The commission was warranted in concluding, as it did, that two men, Wilson and Collins, presented qualifications as prospective tenants that were alike in every important particular, except that Wilson is black and Collins is white. The application of Wilson was rejected and the application of Collins was speedily accepted. The commission was warranted in inferring that Wilson was refused an apartment solely because of his color.
4. We conclude that there was error of law in the judge's failure to include in the decree paragraph 2 of the commission's order which dealt with equal opportunity advertising.
That part of the commission's order read as follows: "2. Include in each advertisement which said Respondents either directly or indirectly as real estate owners, operators, managers or brokers, cause to be published in any newspaper offering properties for sale or rental, a statement in form satisfactory to the Commission, giving notice that each of the properties offered by the Respondents is an `equal opportunity listing.' Said statement should appear in every said advertisement published during the first six (6) months after the date of the service of this Order or Twenty-six (26) separate advertisements which ever is longer after which it may be discontinued."
We hold, contrary to the judge's ruling, that the order *366 encompassed in paragraph 2 was within the statutory jurisdiction of the commission. General Laws c. 151B, § 5, as appearing in St. 1963, c. 613, § 2, grants authority to the commission to issue affirmative orders as follows: "If, upon all the evidence at the hearing the commission shall find that a respondent has engaged in any unlawful practice as defined in section four ... the commission ... shall issue and cause to be served on such respondent an order requiring such respondent ... to take such affirmative action ... as, in the judgment of the commission, will effectuate the purposes of this chapter.... Such cease and desist orders and orders for affirmative relief may be issued to operate prospectively" (emphasis supplied).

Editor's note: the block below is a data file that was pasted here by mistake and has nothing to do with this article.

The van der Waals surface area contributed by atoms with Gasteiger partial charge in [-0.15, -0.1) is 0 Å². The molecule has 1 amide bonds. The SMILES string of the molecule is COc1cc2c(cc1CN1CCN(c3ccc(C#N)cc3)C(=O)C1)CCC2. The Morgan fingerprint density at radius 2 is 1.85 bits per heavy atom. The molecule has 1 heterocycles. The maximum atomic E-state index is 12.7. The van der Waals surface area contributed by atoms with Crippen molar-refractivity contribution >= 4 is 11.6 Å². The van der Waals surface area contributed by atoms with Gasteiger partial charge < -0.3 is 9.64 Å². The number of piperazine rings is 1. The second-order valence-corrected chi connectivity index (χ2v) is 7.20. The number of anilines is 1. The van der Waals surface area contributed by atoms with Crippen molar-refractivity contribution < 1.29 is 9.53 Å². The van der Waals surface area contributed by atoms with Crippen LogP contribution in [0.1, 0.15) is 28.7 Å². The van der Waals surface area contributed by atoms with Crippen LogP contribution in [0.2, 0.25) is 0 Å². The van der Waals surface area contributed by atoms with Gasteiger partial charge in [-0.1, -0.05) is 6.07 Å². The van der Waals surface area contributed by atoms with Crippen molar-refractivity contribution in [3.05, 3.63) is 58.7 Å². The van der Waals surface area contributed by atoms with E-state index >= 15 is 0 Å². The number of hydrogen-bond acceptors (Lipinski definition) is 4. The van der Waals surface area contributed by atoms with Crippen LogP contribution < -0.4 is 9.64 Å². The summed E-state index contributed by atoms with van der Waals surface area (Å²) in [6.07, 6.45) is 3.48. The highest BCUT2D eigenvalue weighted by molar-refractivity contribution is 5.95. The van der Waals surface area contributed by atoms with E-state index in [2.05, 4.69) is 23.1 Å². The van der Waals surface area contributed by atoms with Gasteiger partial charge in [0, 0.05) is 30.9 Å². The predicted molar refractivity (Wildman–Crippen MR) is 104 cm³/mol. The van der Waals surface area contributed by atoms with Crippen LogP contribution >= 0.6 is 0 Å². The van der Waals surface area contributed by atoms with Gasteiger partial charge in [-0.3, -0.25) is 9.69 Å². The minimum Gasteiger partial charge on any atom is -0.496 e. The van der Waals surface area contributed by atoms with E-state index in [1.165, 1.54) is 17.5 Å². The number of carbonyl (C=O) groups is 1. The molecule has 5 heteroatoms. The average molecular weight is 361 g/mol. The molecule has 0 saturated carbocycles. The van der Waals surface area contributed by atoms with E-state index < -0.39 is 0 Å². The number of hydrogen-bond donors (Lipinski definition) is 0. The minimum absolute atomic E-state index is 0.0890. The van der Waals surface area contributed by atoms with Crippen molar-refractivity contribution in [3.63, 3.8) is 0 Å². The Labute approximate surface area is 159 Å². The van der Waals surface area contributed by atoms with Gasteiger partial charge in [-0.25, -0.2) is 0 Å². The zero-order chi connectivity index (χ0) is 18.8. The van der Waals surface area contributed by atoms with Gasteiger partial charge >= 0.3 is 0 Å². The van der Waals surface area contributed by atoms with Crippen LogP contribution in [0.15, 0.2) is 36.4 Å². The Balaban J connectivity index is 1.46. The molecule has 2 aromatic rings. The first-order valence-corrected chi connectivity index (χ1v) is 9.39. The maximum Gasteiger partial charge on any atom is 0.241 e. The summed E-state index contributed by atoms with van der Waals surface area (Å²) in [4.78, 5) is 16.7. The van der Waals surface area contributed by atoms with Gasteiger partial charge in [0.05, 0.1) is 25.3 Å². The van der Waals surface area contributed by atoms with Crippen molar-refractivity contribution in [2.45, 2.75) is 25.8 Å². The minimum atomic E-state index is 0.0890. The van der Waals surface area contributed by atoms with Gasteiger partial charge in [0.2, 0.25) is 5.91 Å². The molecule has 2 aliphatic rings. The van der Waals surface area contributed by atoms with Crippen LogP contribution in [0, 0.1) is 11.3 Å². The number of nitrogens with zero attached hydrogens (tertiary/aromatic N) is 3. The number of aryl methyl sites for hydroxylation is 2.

The commission urges, and we think correctly, that we should bear in mind that the clear purpose of G.L.c. 151B is to implement the right to equal treatment guaranteed to all citizens by the constitutions of the United States and the Commonwealth; that the Legislature specifically provided in § 9 of c. 151B that the statute is to be liberally construed to meet its goals; and that the court is required by G.L.c. 30A, § 14 (8), to "give due weight to the experience, technical competence, and specialized knowledge of the agency, as well as to the discretionary authority conferred upon it." We apply these several considerations here in the light of the language in G.L.c. 151B, § 5, cited supra, which authorizes the commission to take such affirmative prospective action as will in its judgment effectuate the purposes of c. 151B.